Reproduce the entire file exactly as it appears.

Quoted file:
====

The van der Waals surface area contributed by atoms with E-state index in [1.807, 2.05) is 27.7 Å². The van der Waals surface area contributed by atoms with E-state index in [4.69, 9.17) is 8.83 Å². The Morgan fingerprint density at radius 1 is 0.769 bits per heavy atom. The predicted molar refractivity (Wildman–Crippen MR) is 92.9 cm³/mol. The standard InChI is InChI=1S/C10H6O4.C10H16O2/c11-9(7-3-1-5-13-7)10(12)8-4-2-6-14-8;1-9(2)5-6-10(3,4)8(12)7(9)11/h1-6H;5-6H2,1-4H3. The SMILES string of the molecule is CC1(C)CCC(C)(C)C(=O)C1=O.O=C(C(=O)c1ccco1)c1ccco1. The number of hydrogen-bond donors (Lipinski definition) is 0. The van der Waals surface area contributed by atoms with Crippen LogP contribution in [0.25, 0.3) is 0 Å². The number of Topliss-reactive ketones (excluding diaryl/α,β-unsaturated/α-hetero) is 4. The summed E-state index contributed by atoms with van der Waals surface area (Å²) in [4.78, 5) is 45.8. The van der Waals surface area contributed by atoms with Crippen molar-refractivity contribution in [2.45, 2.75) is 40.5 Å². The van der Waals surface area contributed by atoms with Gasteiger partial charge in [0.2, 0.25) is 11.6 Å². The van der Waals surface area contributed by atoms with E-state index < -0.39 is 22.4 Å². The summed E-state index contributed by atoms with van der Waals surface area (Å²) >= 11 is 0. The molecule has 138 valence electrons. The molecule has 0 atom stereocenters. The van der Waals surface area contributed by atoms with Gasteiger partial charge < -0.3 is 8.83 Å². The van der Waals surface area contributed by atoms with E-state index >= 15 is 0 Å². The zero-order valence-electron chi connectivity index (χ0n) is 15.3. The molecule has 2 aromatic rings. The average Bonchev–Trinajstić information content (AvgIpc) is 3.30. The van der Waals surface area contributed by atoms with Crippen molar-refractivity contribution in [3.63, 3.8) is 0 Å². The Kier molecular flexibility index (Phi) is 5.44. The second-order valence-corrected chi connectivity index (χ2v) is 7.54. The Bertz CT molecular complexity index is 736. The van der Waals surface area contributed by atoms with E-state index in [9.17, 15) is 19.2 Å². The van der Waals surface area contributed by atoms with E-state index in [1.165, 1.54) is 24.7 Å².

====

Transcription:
The van der Waals surface area contributed by atoms with E-state index in [1.807, 2.05) is 27.7 Å². The van der Waals surface area contributed by atoms with E-state index in [4.69, 9.17) is 8.83 Å². The Morgan fingerprint density at radius 1 is 0.769 bits per heavy atom. The predicted molar refractivity (Wildman–Crippen MR) is 92.9 cm³/mol. The standard InChI is InChI=1S/C10H6O4.C10H16O2/c11-9(7-3-1-5-13-7)10(12)8-4-2-6-14-8;1-9(2)5-6-10(3,4)8(12)7(9)11/h1-6H;5-6H2,1-4H3. The SMILES string of the molecule is CC1(C)CCC(C)(C)C(=O)C1=O.O=C(C(=O)c1ccco1)c1ccco1. The number of hydrogen-bond donors (Lipinski definition) is 0. The van der Waals surface area contributed by atoms with Crippen LogP contribution in [0.25, 0.3) is 0 Å². The number of Topliss-reactive ketones (excluding diaryl/α,β-unsaturated/α-hetero) is 4. The summed E-state index contributed by atoms with van der Waals surface area (Å²) in [4.78, 5) is 45.8. The van der Waals surface area contributed by atoms with Crippen molar-refractivity contribution in [2.45, 2.75) is 40.5 Å². The van der Waals surface area contributed by atoms with Gasteiger partial charge in [0.2, 0.25) is 11.6 Å². The van der Waals surface area contributed by atoms with E-state index < -0.39 is 22.4 Å². The summed E-state index contributed by atoms with van der Waals surface area (Å²) >= 11 is 0. The molecule has 138 valence electrons. The molecule has 0 atom stereocenters. The van der Waals surface area contributed by atoms with Gasteiger partial charge < -0.3 is 8.83 Å². The van der Waals surface area contributed by atoms with E-state index >= 15 is 0 Å². The zero-order valence-electron chi connectivity index (χ0n) is 15.3. The molecule has 2 aromatic rings. The average Bonchev–Trinajstić information content (AvgIpc) is 3.30. The van der Waals surface area contributed by atoms with Crippen molar-refractivity contribution in [3.63, 3.8) is 0 Å². The Kier molecular flexibility index (Phi) is 5.44. The second-order valence-corrected chi connectivity index (χ2v) is 7.54. The Bertz CT molecular complexity index is 736. The van der Waals surface area contributed by atoms with E-state index in [9.17, 15) is 19.2 Å². The van der Waals surface area contributed by atoms with E-state index in [1.165, 1.54) is 24.7 Å².